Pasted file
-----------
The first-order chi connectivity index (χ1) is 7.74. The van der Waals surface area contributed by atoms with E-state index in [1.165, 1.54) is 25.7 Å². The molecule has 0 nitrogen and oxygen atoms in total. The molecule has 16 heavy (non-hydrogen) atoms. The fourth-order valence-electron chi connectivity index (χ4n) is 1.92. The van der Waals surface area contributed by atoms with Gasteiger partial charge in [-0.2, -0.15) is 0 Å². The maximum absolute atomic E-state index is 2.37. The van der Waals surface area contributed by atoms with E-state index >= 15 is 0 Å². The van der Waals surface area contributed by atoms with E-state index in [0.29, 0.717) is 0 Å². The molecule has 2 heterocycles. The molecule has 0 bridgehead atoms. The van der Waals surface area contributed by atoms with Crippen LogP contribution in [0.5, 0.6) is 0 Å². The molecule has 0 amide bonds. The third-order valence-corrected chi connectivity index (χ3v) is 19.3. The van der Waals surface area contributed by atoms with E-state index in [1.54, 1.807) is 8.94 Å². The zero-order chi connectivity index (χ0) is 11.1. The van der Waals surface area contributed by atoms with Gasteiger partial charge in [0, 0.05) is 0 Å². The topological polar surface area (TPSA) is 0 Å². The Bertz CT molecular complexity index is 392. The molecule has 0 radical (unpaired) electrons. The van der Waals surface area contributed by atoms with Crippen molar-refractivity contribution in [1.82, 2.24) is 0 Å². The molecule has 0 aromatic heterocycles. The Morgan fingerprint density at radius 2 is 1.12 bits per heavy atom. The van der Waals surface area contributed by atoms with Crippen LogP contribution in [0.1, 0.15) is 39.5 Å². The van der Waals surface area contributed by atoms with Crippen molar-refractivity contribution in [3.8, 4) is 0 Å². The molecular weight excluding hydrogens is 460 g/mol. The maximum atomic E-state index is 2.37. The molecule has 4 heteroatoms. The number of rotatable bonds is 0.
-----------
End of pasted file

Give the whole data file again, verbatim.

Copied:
The first-order chi connectivity index (χ1) is 7.74. The van der Waals surface area contributed by atoms with E-state index in [1.165, 1.54) is 25.7 Å². The molecule has 0 nitrogen and oxygen atoms in total. The molecule has 16 heavy (non-hydrogen) atoms. The fourth-order valence-electron chi connectivity index (χ4n) is 1.92. The van der Waals surface area contributed by atoms with Gasteiger partial charge in [-0.2, -0.15) is 0 Å². The maximum absolute atomic E-state index is 2.37. The van der Waals surface area contributed by atoms with E-state index >= 15 is 0 Å². The van der Waals surface area contributed by atoms with E-state index in [0.29, 0.717) is 0 Å². The molecule has 2 heterocycles. The molecule has 0 bridgehead atoms. The van der Waals surface area contributed by atoms with Crippen LogP contribution in [0.5, 0.6) is 0 Å². The molecule has 0 amide bonds. The third-order valence-corrected chi connectivity index (χ3v) is 19.3. The van der Waals surface area contributed by atoms with E-state index in [1.54, 1.807) is 8.94 Å². The zero-order chi connectivity index (χ0) is 11.1. The van der Waals surface area contributed by atoms with Gasteiger partial charge in [0, 0.05) is 0 Å². The topological polar surface area (TPSA) is 0 Å². The Bertz CT molecular complexity index is 392. The molecule has 0 radical (unpaired) electrons. The van der Waals surface area contributed by atoms with Crippen molar-refractivity contribution in [1.82, 2.24) is 0 Å². The molecule has 0 aromatic heterocycles. The Morgan fingerprint density at radius 2 is 1.12 bits per heavy atom. The van der Waals surface area contributed by atoms with Crippen LogP contribution in [0.1, 0.15) is 39.5 Å². The van der Waals surface area contributed by atoms with Crippen molar-refractivity contribution in [3.8, 4) is 0 Å². The molecular weight excluding hydrogens is 460 g/mol. The maximum atomic E-state index is 2.37. The molecule has 4 heteroatoms. The number of rotatable bonds is 0.